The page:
Step one of the process involves presenting the grievance orally to the employee's immediate supervisor and receiving an answer within two days. Step two requires the Union to put the grievance in writing and present it to the shop superintendent for discussion. Under step three, the Union may elect to elevate the grievance to the Company's Labor Relations Department if it remains unresolved. If the grievance is not resolved at step three, the Union may refer it to the Company's Vice President of Human Resources and involve a USW International Staff Representative at step four. Step four requires that the parties meet to discuss the grievance and that the Vice President issue a written response within thirty days of the meeting. The CBA provides that the time limits of the grievance process may be extended by mutual agreement and that, by mutual agreement, “specific grievances may be initially presented at Step 3 or Step 4.”
If the dispute is not resolved through this four-step process, the grievance procedure gives the Union forty-five days from the receipt of the Vice President's answer to move the grievance to binding arbitration by notifying the Company in writing of its wish to do so. Although the arbitration clause declares that “[t]he arbitrator shall have no authority to change, amend, add to, or delete from the provisions of this Agreement,” it provides no other constraint on the arbitrator's authority.
The “General Purposes of this Agreement” section of the CBA also contains the following “zipper clause”:
It is the intent of the parties that this Agreement, including the side letter agreements that are dated as of the date of this Agreement and attached to this Agreement, constitute the entire Collective Bargaining Agreement of the parties. Further, the parties agree that the terms of this Agreement should be enforced as written in all cases, regardless of any conflicting practices.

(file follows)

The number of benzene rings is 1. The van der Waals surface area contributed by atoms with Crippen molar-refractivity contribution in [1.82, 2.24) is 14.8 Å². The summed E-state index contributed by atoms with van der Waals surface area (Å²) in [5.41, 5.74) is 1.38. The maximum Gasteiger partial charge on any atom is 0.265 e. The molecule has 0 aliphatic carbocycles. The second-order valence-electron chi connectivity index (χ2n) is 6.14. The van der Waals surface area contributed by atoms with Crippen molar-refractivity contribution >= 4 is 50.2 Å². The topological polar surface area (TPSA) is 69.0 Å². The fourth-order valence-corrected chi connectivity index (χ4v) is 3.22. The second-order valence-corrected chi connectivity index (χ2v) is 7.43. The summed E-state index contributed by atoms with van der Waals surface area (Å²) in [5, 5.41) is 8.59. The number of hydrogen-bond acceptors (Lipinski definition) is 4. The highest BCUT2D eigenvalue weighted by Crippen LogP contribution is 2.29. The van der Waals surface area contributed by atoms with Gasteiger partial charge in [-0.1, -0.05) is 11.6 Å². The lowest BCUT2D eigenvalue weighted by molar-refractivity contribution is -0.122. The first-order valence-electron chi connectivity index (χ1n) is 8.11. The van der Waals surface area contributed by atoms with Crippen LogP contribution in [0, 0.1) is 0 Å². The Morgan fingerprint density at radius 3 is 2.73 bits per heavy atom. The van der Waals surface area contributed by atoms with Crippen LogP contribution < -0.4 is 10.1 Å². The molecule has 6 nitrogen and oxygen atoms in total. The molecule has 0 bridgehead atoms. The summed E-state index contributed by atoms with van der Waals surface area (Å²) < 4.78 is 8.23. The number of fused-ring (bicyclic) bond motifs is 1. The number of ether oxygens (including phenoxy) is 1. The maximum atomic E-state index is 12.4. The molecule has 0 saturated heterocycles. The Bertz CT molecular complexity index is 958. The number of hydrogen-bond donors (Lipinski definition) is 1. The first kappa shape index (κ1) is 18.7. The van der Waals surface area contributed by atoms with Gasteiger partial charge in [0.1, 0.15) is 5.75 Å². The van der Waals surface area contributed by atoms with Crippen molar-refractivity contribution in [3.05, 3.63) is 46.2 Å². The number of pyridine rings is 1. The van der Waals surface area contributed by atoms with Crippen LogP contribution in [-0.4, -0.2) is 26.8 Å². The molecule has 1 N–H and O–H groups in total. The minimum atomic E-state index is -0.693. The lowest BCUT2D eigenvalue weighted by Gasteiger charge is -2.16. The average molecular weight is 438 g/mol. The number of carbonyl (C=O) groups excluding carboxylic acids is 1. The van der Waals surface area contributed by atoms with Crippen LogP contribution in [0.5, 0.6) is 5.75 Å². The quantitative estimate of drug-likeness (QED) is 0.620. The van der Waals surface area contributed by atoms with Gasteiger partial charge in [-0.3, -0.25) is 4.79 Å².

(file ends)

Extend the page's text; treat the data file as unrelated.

B. The Current Grievance
The dispute here centers on conflicting interpretations of the cost-of-living-adjustment provision. The Union maintains that the cost-of-living adjustments accumulate over the life of the agreement; i.e., that each new adjustment is added to the current allowance. In contrast, the Company contends that the cost-of-living allowance resets to zero annually when each new CBA-mandated increase in health-care premiums takes effect.
This case arrived at our doorstep through the following course of events: On December 19, 2008, David Duford, the Company's Labor Relations Manager, sent a letter to Ernest Kilpatrick, the Local's President, notifying him that the Company mistakenly neglected to raise the health premium from $20 to $25 in November 2008. Although that letter also specified that the Company would “make the necessary adjustments to recover any retroactive health care premiums,” it made no reference to cost-of-living adjustments. Paychecks issued the week of January 15, 2009, reflected the $25 deduction and the retroactive deduction but no corresponding cost-of-living premium reduction.
On February 23, 2009, Duford again wrote Kilpatrick, advising him that, based on the relevant Consumer Price Index information, no quarterly cost-of-living adjustment was warranted and that “the weekly health care premium will remain $25.00 for all applicable employees.” In response, Kilpatrick wrote back on March 2, 2009, agreeing that no quarterly adjustment was needed, but he asserted that, based on the $0.73–per–hour allowance existing at the end of 2008, the $25 premium should be reduced accordingly. In a March 5, 2009 letter, Duford disagreed. Duford also recalled that the Union had been informed in his December 19, 2008, letter about the premium increase to $25, but the Union had made “[n]o timely objections or grievances.”
No further action apparently occurred for the next seven months until the Union filed a formal grievance on October 5, 2009. On October 20, 2009, Duford denied the grievance in a letter to now Local President Ken Hunt. In rejecting the grievance, Duford again pointed to the December 19 letter and the January 15 paychecks and added,